If you’re wanting to style occurrences of a certain class inside another class, you can write the following:

.nav .nav-item { ... }

The above targets any .nav-item inside .nav. 

If you only want those that are immediately inside the .nav as opposed to any level deep, you can add the > character, like so:

.nav > .nav-item { ... }

Want to target a button only if it’s next to another button? The + character has got you covered:

.button + .button { ... }

There are two ways to include a stylesheet in your web page. You can use the <link> tag:

<link rel='stylesheet' href='a.css'>

Or you can use the @import rule:

@import url('a.css');

<link> is preferred in all cases over @import, because @import blocks parallel downloads, meaning that the browser will wait for the imported file to finish downloading before it starts downloading the rest of the content.

Sencha Animator

Adobe Edge

Tumult Hype (Mac only)

The advantages of Embedded Style Sheets are as follows.

  • It is possible to generate classes for use on multiple tag types in the document.
  • In comparison to In External Style Sheets, no extra download is compulsory to import the information.

The disadvantages of Embedded Style Sheets are as follows.

  • Controlling the styles for multiple files from one file is not possible.

The advantages of external stylesheets are as follows.

  • With the help of External Style Sheets, the styles of numerous documents can be organized from one single file.
  • In External Style Sheets, Classes can be made for use on numerous HTML element types in many forms of the site.
  • In complex contexts, Methods like selector and grouping can be implemented to apply styles.

The disadvantages of External Style Sheets are as follows.

  • An extra download is essential to import style information for each file.
  • The execution of the file may be deferred till the external style sheet is loaded.
  • While implementing style sheets, we need to test Web pages with multiple browsers in order to check compatibility issues.

Depending on the project, we might be looking for a CSS developer who can take advantage of experimental non-standard features that are only available on certain platforms. Vendor prefixes are extensions to CSS standards that can be added to these features to prevent incompatibilities from arising when the standard is extended. CSS vendor prefixes for some common platforms are listed below.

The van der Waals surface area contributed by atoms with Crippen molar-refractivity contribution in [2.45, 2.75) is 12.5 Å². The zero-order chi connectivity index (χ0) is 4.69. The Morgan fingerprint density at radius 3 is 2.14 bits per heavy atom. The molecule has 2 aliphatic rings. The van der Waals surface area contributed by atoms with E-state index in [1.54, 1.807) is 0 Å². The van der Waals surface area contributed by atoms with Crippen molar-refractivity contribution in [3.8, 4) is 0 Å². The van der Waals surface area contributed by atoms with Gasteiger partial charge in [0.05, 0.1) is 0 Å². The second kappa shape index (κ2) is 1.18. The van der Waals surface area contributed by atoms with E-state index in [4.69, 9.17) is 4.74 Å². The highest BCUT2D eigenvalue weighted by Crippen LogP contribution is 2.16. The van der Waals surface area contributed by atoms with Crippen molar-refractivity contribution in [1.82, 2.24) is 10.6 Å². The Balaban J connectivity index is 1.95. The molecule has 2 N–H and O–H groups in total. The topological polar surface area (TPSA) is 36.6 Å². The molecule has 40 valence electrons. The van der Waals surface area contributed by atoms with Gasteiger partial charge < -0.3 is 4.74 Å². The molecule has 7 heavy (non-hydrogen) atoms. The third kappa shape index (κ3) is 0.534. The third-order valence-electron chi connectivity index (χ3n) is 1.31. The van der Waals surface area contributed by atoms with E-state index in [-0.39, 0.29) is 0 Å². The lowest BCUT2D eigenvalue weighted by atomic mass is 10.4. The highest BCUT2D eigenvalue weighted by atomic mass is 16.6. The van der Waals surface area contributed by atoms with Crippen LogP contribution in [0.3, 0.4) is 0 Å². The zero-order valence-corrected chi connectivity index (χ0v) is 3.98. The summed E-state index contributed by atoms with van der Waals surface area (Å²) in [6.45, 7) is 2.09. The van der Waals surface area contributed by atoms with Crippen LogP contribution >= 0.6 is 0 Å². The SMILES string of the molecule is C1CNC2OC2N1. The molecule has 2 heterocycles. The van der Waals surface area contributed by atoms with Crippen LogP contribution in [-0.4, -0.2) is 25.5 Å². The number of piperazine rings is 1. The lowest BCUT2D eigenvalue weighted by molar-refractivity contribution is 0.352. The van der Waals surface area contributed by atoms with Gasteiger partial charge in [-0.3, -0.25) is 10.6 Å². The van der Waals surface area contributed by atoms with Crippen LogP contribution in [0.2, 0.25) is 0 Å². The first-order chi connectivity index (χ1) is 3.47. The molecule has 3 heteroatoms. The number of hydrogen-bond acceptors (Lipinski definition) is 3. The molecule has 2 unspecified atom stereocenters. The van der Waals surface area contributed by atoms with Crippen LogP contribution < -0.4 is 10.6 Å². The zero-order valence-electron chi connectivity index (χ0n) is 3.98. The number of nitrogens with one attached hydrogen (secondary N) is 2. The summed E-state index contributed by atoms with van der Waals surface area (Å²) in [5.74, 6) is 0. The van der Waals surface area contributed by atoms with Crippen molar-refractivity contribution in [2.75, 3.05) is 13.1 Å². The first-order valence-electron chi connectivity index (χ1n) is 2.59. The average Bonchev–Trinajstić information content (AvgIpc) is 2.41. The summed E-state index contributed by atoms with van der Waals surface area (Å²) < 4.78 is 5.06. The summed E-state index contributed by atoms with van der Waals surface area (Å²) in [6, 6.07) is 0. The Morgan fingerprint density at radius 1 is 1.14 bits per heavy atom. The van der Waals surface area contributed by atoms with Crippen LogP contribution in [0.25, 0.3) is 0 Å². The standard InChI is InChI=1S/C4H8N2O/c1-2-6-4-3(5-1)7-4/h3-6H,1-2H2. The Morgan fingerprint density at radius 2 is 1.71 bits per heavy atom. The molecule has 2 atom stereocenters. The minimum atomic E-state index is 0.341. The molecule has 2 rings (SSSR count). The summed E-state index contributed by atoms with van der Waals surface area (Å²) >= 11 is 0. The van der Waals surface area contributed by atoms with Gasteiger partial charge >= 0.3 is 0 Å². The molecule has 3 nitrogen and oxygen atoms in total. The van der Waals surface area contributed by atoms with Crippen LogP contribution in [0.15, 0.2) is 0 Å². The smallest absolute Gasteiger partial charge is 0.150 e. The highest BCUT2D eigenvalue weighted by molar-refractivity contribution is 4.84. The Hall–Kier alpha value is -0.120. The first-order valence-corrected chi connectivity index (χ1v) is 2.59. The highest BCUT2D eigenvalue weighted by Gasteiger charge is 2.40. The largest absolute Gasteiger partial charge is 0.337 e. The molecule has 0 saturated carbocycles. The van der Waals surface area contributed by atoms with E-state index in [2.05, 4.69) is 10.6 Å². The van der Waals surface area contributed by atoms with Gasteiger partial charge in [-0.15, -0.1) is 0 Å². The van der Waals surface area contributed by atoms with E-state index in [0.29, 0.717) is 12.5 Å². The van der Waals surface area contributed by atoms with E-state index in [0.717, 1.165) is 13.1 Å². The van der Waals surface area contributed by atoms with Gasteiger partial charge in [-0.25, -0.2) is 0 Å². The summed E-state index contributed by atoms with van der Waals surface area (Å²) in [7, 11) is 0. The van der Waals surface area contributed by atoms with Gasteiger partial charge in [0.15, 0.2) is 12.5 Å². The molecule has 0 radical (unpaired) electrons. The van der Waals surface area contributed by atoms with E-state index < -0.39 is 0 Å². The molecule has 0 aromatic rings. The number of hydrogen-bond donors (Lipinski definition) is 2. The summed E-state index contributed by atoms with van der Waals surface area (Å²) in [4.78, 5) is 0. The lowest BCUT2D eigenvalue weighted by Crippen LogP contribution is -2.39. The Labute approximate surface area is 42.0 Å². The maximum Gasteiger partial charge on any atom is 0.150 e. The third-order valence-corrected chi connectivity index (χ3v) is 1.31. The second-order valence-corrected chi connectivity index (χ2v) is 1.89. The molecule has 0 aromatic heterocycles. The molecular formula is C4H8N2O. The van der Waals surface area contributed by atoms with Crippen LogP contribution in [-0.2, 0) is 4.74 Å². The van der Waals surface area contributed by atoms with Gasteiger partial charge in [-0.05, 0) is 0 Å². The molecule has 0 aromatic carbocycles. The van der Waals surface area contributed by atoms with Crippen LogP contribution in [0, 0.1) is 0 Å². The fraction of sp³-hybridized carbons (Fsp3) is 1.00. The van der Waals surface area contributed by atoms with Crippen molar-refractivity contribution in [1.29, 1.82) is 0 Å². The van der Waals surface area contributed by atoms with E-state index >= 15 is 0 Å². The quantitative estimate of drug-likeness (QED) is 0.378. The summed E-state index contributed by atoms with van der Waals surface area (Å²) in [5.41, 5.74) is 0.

-webkit - Android, Chrome, iOS, and Safari

-moz - Mozilla Firefox

-ms - Internet Explorer

-o - Opera

Media query is a CSS technique introduced in CSS3. It uses the @media rule to include a block of CSS properties only if a certain condition is true. Here is an example.

@media only screen and (max-width: 600px) {
   body {
     background-color: lightblue;

However, the above-defined background color will only be applied to the body element when the screen width is smaller than or equal to at most 600 pixel. If the screen or the view-port is wider than that, the style will be ignored.

This allows us to defined differential styles based on the size of the view-port. So, mobile users and desktop users can be presented with content appropriately styles for them.

Media queries are the core of responsive websites and web-interfaces.

A preprocessor is an abstraction layer built on top of CSS. Preprocessors extend the functionality of CSS by offering powerful features like variables, inheritable “classes” called extends, and “function-like” mixins. Sass, LESS, and Stylus are some of the more well-known preprocessors. 

Like every programming language, pre-processors have different syntax, but hopefully, not too separated. All of them support classic CSS coding and their syntax are like classic CSS. SASS and Stylus have additional styles. In SASS, you can omit curly brackets and semicolon, whereas in Stylus, you can also omit colons. These are optional in both SASS and Stylus.